I am of the opinion that the global interest (and/or disdain) in the birth of Britain’s future king is really less about the trappings of wealth and royal life — the gene pool and history he’s born into –than our forlorn and seemingly irretrievable collective absence of moms and dads who devote their lives to their babies.
As happy as I am for the birth of George Alexander Louis, His Royal Highness Prince George of Cambridge. this newborn who will be king, it makes me equally as sad for all the babies born that are NOT going to be as loved or wanted or properly cared for or parented.
All babies should be as loved as this one, all children deserve to feel like a prince or a princess, not like an unwanted nuisance or an accessory to be displayed when it’s convenient –and ignored when it’s not.
All children should be gazed upon with unconditional love, devotion, and dedication.
Over the years, I’ve observed enough parent/child interactions to believe that we may have forfeited the desire and commitment to raising a brand new human with lifelong dedication and passion–and love.
The bond between parent and child is one of the strongest connections in nature –or it should be.
I was again reminded how that’s not always the case when my tugboat man and I were at Barnes and Noble in Orange County a couple days ago.
He had most kindly driven me to Chanel because I lost a screw in the hardware of my Grand Shopper Tote and their only method of replacement involved bringing the bag to them, which was most def NOT a hardship. LOL. My sweet hubs drove me ‘cos of the limited use of my still only semi-functioning left arm — three more weeks of this stupid cast…
After going to Chanel and browsing through as many other stores as his patience would allow (he obvs does not share my same passion to discover the treasure of a perfect wedge) his sanctuary was the bookstore whilst I continued my search at the Nord Outlet.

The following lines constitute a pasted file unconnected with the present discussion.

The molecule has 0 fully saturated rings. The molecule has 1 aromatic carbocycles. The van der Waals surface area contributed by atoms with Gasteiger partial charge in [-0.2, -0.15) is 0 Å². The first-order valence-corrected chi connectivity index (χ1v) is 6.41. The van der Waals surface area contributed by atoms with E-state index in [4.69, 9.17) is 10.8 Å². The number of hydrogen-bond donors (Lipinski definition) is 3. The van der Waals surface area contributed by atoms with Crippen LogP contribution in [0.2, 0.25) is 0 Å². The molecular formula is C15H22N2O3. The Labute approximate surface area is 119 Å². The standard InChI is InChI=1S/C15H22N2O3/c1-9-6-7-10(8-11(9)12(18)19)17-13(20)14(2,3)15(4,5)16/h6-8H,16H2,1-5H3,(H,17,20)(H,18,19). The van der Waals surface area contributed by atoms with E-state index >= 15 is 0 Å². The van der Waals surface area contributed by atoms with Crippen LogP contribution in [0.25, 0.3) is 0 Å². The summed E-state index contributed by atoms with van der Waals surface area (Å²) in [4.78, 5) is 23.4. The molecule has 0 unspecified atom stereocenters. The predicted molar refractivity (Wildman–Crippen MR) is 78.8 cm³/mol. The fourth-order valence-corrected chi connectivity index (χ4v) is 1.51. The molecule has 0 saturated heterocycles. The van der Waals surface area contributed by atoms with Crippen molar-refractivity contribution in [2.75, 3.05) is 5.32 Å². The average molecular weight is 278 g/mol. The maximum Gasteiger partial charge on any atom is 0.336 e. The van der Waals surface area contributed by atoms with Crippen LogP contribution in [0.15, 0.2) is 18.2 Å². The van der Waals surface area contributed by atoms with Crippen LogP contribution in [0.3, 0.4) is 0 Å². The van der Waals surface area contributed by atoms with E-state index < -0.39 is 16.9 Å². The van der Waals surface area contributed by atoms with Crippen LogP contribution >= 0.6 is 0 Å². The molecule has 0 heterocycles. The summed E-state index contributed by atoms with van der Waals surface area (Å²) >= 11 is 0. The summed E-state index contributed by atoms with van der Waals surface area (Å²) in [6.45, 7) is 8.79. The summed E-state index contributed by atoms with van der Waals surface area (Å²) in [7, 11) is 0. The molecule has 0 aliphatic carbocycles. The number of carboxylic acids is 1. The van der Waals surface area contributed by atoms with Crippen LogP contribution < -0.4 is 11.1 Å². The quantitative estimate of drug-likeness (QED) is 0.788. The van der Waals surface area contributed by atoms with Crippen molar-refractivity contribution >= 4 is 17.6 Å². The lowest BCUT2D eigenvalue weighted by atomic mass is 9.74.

Unfortunately though, my heart’s desire was not to be realized that day — no wedge for me…so I walked next door and I found my mariner among the stacks of maritime-related books–sooo predictable.
As we waited in line to pay for his books, there was a mom and a boy who looked to be about four-years-old. He was talking to her — trying to talk to her — about toys, books, whatever, just the adorable stream-of-consciousness conversation of a little one — and he was being ignored.
Mom was scrolling through her smart phone, reading a text, responding to a text, all the while she selfishly sacrificed this glorious opportunity to “be present in the moment” with her bright little boy.
Finally, after several minutes of trying to elicit a response, to be heard, to be acknowledged, to garner her oh-so-valuable attention, he put his hand up as if to physically block her from seeing the phone and said in a resigned tone that left me no doubt he’s said this before;
“No phone, Momma, no phone. Me, Momma, ME.
At that point, she looked up, turned away from him, and responded,
“Just a minute. Just a minute. Stop. I’m almost done.”
By the crestfallen look on his face, it was too late.
The spark of light had gone out of his eyes.
Poof, just like that.
It was a precious moment forever lost.
Hubs and I shook our heads. We felt so sad for this boy and disgusted with his clueless mom.
Ah well, I feel like a dinosaur.
My Angel Boy was wanted and cherished — from the time I was a little girl, I wanted to be a mom — I knew that for me, there would be nothing more fulfilling than the joy caring for a baby and helping that new life grow; nurturing his interests, curiosity, and imagination.
His Montessori Kindergarten teacher once said to me (in her adorable French accent):
“Jay-sohn seez ze world een heez own way.”
Jason sees the world in his own way.
He still does, and I can think of no better validation of my job as his mom.
Were there bad and neglectful parents before the invention of technology and social media?
Of course there were.
It just seems as if phones and video games have become an overwhelming distraction — and the focus of daily existence. Caring for a home and family is pushed way down the list.
Our values are skewed — in my (unpopular) opinion.
The Duke and Duchess of Cambridge, gazing upon their newborn with such unabashed love, reminds me of a playground song:
“First comes love, then comes marriage.
Then comes a baby in a baby carriage.”
People who don’t want the serious and lifelong responsibility of having children should not have them.
It’s that simple.
Let’s treat our children like they’re the most special people in the world, OK?
I’m shouting this to the world in general…
“Moms and Dads, get off your phones!
Please, PAY ATTENTION to your children.
They’re more important than TWITTER, FACEBOOK, or any other inanimate object.”